It’s welcome news for a lot of us as the holidays near: Yo-yo dieting isn’t as bad for you as you might think. Of course, maintaining a healthy diet and lifestyle are still better for your long-term success. So we’ve compiled seven tips to help you regulate your eating habits and lifestyle, and stop yo-yo dieting once and for all.
The study followed 1,000 men and women from birth to age 64 and found people who dropped to a lower BMI (body mass index) group reduced their heart disease risk even if they gained the weight back later.
Big Health Improvements from Small Weight Loss
“Even 5 to 10 percent loss of your total body weight can have health benefits,” says Caitlin Griffin, a registered and licensed dietitian with Renown Health. “It can improve cholesterol and blood sugar levels, insulin resistance, blood pressure, arthritis and relieve joint pain.”
In the past, studies suggested yo-yo dieting may lead to increased cancer risk. Now a new study published in the American Journal of Epidemiology is combating that research and encouraging people to try and lose weight even if they may gain it back.
“Do not let fear of regaining weight stop you from trying,” Caitlin encourages. “Losing some weight is still better than none and even better than gaining. It’s important to find a balance in eating healthy and enjoying life. If you view losing weight as a lifestyle change rather than a temporary diet, you are more likely to have long-term success.”
Diet Versus Lifestyle
For many of us, Thanksgiving, Christmas and New Year’s mean enjoying family, and often that’s around the dinner table with comfort foods like mashed potatoes and gravy, rolls with melted butter, and pies, just to name a few.
So, how can you enjoy the upcoming holidays without feeling the need to diet one week and overindulge the next?
“Reward yourself for staying on track by enjoying a special treat,” Caitlin suggests. “Then get right back to it the next day.”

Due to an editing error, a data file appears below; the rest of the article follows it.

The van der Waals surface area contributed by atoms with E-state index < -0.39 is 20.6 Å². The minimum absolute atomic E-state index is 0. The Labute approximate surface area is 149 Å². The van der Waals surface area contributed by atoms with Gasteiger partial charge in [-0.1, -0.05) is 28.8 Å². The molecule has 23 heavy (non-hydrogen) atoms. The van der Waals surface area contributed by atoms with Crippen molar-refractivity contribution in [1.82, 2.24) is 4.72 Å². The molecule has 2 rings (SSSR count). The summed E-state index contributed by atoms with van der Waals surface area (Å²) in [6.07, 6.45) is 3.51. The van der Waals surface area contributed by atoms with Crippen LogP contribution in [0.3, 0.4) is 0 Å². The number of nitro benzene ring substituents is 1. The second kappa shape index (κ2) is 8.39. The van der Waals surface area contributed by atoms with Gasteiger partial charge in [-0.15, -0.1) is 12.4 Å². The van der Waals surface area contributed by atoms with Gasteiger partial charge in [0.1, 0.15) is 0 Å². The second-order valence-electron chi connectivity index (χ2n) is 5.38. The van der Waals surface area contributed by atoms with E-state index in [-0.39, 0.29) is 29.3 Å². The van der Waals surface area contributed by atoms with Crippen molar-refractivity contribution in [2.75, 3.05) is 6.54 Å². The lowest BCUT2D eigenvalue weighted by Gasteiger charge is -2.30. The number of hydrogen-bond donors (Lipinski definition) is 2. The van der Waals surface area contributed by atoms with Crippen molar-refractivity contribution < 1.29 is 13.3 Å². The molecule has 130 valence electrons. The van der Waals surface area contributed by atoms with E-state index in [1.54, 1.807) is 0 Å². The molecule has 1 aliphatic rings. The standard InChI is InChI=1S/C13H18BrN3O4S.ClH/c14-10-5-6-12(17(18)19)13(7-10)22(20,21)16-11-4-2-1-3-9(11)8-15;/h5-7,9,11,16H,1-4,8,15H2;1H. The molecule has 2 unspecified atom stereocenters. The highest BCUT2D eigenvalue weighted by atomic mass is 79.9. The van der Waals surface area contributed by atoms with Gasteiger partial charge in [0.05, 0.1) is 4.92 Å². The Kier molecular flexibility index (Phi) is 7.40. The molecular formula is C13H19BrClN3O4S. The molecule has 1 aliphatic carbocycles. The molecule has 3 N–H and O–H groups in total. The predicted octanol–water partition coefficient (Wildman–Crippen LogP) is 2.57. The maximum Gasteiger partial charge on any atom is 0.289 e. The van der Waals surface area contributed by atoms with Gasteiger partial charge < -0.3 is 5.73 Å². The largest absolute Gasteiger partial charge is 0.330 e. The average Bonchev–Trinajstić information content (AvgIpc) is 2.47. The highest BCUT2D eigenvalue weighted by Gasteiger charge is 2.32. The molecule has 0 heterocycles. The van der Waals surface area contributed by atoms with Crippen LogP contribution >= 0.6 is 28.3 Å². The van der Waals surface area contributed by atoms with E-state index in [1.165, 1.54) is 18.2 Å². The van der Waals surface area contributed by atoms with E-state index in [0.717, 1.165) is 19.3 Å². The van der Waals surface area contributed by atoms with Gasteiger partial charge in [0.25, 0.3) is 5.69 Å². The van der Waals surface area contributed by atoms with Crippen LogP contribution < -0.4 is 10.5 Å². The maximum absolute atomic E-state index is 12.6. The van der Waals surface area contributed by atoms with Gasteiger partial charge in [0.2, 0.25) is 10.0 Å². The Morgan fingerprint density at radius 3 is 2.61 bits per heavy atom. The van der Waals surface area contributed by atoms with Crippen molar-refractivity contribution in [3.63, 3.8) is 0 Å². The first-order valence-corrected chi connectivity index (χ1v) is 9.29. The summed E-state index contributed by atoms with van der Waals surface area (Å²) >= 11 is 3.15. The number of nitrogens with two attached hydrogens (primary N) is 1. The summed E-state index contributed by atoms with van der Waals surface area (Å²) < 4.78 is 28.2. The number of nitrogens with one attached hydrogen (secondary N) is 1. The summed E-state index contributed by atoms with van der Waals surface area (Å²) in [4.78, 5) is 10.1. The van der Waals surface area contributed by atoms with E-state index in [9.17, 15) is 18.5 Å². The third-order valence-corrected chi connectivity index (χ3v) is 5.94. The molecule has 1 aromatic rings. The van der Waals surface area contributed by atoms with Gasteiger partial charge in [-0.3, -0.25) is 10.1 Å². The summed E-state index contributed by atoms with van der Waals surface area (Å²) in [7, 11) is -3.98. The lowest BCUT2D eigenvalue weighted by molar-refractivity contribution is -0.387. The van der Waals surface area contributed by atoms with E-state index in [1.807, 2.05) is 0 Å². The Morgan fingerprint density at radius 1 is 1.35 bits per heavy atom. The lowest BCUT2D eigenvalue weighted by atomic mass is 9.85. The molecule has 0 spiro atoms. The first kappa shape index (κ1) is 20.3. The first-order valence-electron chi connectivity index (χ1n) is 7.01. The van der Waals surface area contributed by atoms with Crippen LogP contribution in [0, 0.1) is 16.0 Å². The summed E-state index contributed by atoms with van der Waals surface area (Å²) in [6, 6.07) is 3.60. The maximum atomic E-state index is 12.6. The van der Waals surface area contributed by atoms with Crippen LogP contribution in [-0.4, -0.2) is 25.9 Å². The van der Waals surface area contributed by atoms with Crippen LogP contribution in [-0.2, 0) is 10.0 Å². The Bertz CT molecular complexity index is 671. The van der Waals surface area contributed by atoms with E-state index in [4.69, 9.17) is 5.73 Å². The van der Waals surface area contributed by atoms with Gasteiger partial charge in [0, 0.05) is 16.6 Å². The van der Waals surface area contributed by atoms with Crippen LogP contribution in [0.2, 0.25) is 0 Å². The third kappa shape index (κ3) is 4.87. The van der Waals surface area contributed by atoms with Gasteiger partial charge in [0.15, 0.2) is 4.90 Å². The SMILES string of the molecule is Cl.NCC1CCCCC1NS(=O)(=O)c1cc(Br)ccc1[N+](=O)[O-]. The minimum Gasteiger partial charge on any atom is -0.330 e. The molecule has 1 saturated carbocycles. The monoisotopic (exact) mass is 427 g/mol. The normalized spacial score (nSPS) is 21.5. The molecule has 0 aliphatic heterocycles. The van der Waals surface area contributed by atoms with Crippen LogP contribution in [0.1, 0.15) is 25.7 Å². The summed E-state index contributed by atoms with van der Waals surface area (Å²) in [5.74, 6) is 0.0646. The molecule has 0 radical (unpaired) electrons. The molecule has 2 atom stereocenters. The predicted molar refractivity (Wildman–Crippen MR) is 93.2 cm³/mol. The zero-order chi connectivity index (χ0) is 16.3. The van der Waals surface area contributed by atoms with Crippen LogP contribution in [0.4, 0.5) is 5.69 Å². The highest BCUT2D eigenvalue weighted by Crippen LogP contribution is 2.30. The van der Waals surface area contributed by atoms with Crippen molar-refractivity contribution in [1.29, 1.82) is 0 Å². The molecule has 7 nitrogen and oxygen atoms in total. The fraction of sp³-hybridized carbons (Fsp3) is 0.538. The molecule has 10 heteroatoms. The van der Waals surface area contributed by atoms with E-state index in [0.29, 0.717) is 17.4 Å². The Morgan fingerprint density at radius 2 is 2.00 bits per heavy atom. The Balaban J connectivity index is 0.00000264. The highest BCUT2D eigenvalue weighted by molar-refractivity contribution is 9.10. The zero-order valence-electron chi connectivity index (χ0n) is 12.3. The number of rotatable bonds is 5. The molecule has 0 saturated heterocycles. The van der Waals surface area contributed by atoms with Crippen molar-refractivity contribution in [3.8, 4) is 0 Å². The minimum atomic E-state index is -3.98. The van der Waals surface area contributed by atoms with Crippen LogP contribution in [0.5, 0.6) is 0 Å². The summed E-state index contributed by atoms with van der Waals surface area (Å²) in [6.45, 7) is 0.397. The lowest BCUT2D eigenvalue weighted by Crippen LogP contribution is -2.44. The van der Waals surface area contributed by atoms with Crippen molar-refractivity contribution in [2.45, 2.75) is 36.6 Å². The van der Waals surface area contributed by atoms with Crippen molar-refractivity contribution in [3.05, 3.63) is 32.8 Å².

7 Tips for Your Every Day Diet
If you struggle with keeping your diet on track year-round, try these tips to help you transition from an on-and-off dieter to maintaining a healthy lifestyle.
- Watch your portions. Eat from a smaller plate and avoid second servings.
- Eat mindfully and slowly. Take away distractions and focus on eating. And eat slowly so you know when you’re full.
- Don’t rely solely on willpower. Get rid of junk food in the house and keep healthy snacks at work so you aren’t tempted by other options.
- Eat enough protein. Add lean protein– such as white meat poultry, low- or non-fat dairy and beans — to meals throughout the day to help you stay full.
- Don’t drink your calories. Stick to water and other calorie-free drinks such as unsweetened tea. Calories in beverages can add up quickly especially when you indulge in alcohol at holiday dinners and parties.
- Get more sleep. Studies show that less than 6 hours of sleep a night can lead to higher calorie intake, lower metabolic rate and increased abdominal fat.
- Get moving. Find something you enjoy doing and do it. It’s okay to keep it short at first then challenge yourself to increase your time, speed or resistance. For weight loss, it is best to work up to 300 minutes of moderate exercise per week.
And remember a safe, long-term goal for weight loss is about 10 percent of your starting weight.
You can’t safely drop 10 pounds in a week, aim for 1 to 2 pounds each week instead and stay focused on your end goal.